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Mobile computing security concerns lead to more IPS, SSL VPN spending

Mobility has exposed enterprises to more sophisticated security threats, forcing them to spend more on network security, particularly intrusion prevention systems and SSL VPN solutions to improve mobile computing security. Analysts say this has led to a rebound in the network security market.

Hackers don't go after just the data center anymore. As enterprises embrace mobility, they become vulnerable to more sophisticated security threats that target and attack users through the Internet. Enterprises are responding by spending more on mobile computing security, a shift that analysts say led to increased spending on smarter products -- such as intrusion prevention systems and SSL VPN solutions -- from network security vendors.

"What enterprises want to do is not be victimized anymore," said Jeff Wilson, principal analyst at Infonetics Research, which recently released third quarter market share results. "They don't want to wind up on the news because they have a data breach and lose a bunch of social security numbers and sensitive financial information."

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After two dismal quarters of reduced enterprise spending, network security vendors crawled out of the hole as global revenue grew 7% between the second and third quarter of this year, hitting $1.26 billion, according to the report. That is still down 12.5% from $1.44 billion this time last year.

Governments, service providers and organizations upgrading security to meet compliance rules were the biggest spenders, Wilson said, and most likely they are starting projects that were delayed earlier this year.

"There wasn't a lot of money that was budgeted early in the year because no one knew what was going on [with the economy]," he said. "It wasn't [as if] anyone said, 'Because the economy is bad, we don't need security anymore.'"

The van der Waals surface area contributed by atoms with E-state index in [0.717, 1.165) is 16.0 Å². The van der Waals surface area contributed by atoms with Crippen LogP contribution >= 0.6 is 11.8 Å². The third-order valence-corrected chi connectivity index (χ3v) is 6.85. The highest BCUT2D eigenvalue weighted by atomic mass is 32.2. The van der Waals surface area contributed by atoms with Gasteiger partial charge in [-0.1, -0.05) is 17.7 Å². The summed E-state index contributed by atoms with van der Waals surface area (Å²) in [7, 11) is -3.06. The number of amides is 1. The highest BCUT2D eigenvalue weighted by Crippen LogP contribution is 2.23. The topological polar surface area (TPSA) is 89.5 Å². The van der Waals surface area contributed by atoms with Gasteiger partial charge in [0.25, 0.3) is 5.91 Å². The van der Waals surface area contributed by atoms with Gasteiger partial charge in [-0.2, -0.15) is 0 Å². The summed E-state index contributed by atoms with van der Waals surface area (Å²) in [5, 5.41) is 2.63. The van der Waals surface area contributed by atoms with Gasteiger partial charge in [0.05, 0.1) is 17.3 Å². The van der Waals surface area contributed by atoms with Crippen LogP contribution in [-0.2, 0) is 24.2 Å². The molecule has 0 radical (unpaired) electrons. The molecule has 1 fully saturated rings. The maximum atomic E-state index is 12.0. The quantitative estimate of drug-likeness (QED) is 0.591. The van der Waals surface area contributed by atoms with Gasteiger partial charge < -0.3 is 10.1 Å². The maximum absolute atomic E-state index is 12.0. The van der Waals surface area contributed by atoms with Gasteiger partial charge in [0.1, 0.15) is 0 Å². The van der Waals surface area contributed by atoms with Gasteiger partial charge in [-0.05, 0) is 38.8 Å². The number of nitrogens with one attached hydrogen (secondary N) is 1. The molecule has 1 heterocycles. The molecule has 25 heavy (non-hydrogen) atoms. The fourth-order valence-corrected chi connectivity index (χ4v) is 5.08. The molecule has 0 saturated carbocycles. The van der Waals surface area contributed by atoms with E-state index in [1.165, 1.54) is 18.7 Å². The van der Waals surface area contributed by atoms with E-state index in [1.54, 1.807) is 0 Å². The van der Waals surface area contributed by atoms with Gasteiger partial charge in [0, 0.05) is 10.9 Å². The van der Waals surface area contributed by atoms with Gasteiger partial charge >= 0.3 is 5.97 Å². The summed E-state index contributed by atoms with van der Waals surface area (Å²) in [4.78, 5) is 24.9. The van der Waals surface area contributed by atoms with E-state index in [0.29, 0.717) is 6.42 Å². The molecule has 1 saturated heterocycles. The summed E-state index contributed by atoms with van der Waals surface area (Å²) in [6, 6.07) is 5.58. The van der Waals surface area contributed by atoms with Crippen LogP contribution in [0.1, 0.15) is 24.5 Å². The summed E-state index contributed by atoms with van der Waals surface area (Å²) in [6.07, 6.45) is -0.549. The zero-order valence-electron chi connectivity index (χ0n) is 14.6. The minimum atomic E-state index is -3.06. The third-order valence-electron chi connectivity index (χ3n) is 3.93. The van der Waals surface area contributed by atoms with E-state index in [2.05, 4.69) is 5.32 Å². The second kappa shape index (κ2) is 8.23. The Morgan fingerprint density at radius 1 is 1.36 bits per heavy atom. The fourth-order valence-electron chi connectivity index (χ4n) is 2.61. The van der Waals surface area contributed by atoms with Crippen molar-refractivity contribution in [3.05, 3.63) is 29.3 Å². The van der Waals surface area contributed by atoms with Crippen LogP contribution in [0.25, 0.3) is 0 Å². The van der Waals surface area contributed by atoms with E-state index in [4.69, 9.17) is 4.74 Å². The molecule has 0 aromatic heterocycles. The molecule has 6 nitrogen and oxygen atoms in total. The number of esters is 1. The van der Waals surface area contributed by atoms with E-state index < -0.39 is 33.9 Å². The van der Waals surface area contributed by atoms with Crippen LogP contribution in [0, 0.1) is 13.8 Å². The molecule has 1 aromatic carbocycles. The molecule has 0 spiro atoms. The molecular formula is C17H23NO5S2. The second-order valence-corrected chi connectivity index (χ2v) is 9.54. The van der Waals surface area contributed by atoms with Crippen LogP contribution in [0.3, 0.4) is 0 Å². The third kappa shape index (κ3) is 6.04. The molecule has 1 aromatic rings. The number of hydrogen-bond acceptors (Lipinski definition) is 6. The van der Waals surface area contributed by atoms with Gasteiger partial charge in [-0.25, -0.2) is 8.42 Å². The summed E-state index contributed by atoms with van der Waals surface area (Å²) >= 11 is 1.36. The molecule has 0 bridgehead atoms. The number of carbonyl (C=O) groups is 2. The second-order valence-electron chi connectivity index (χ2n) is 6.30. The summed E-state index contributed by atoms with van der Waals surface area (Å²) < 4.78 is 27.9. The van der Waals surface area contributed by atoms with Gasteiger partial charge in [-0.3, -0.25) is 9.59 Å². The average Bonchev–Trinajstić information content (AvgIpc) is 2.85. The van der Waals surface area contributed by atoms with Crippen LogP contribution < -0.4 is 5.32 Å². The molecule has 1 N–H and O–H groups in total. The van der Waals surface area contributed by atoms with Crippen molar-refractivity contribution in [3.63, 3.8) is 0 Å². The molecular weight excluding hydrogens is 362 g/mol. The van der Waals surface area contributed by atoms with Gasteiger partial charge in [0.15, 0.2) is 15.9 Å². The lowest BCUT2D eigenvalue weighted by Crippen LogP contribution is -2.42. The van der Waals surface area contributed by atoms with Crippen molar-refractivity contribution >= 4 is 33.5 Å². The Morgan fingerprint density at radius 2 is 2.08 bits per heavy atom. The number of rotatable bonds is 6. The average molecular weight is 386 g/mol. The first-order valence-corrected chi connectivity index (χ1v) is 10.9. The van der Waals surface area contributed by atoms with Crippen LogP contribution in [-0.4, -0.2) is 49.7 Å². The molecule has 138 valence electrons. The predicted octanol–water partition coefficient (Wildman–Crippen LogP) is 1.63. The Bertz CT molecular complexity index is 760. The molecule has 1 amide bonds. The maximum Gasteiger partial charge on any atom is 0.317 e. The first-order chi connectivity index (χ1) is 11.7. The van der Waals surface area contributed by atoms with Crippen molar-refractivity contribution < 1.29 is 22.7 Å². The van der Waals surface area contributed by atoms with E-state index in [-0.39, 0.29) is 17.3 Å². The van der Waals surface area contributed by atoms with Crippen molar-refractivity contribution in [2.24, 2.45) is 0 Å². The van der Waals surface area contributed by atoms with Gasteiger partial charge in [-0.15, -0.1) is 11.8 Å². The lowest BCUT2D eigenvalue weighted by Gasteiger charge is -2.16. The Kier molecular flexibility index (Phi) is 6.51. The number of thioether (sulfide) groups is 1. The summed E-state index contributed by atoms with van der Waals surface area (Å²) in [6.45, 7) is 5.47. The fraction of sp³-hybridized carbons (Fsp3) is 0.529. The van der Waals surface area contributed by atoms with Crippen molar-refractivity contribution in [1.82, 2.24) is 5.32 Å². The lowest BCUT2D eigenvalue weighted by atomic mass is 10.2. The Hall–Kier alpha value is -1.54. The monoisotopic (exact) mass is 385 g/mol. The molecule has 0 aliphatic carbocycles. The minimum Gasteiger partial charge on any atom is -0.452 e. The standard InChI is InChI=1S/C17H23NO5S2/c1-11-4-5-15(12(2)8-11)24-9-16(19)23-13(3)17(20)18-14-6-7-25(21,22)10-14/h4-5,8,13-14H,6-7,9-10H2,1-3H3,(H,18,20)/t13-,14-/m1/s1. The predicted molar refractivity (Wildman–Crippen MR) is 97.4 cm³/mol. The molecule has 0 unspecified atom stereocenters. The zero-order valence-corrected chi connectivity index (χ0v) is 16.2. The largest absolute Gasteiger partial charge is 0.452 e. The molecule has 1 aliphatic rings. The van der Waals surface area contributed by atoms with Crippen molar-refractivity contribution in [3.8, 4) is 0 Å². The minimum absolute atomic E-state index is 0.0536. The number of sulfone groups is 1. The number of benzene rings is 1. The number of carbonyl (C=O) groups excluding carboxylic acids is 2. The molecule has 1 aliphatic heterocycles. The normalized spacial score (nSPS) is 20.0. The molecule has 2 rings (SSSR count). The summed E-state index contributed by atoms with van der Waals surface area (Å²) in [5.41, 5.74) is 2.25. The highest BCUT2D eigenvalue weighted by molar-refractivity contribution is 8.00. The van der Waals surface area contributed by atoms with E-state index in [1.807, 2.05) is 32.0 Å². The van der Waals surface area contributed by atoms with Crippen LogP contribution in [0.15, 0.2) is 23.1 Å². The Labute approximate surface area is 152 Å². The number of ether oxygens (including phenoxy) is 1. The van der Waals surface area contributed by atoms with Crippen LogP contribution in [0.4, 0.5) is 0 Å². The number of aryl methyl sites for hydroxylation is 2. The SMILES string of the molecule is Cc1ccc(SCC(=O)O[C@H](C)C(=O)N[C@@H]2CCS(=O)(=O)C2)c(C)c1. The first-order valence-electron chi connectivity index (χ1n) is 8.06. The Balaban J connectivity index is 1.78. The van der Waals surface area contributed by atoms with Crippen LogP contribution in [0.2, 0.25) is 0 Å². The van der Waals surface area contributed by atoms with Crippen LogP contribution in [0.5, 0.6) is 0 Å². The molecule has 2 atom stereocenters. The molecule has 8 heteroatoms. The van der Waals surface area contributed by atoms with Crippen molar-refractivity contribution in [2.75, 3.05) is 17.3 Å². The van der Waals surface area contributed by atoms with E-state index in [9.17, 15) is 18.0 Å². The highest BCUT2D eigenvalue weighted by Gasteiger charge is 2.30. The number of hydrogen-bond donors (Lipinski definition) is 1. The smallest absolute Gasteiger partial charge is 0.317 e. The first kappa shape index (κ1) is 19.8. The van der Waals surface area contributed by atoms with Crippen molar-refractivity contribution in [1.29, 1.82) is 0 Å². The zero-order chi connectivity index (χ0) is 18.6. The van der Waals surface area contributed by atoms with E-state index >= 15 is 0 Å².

Mobile computing security leads to spending on intrusion prevention systems and SSL VPN solutions

Although a smaller subset of the network security market, secure sockets layer virtual private network (SSL VPN) solutions saw global revenue grow 13.5% over the last quarter. Enterprises have embraced SSL VPN solutions in part because of the "in case of emergency" (ICE) licenses available to temporarily accommodate increased usage, Wilson said. The Internet-based access allows for a simple mobile computing security solution for employees forced to work from home.

"SSL VPN is benefiting from general global chaos -- things like the H1N1 virus," he said. "A lot of people have been buying [ICE licenses] as a disaster prep."

Cisco Systems and Juniper Networks reps said customers are increasingly interested in SSL VPN solutions because they allow network access via the Internet -- letting enterprises breathe easier about mobile computing security as more and more employees access the network remotely.

But enabling a mobile workforce via the Internet has also opened up endpoint devices to more malware-based attacks. As a result, global revenue from intrusion prevention systems (IPS) grew 11.7% over the last quarter, according to Infonetics.

"That was the bounce-back we were waiting for," Wilson said. "IPS was growing, growing, growing but ground to a halt because of Cisco's [revenue] drop. A lot of Cisco's [security] revenue is tied up to sales of routers and switches ... so when their customers don't buy routers and switches, they don't buy security in a lot of cases."

Fred Kost, director of marketing for security solutions at Cisco, said he sees enterprises adopting intrusion prevention systems to see not only whether there is an attack and what it is but also from where the attack came and what information is available about the attacker.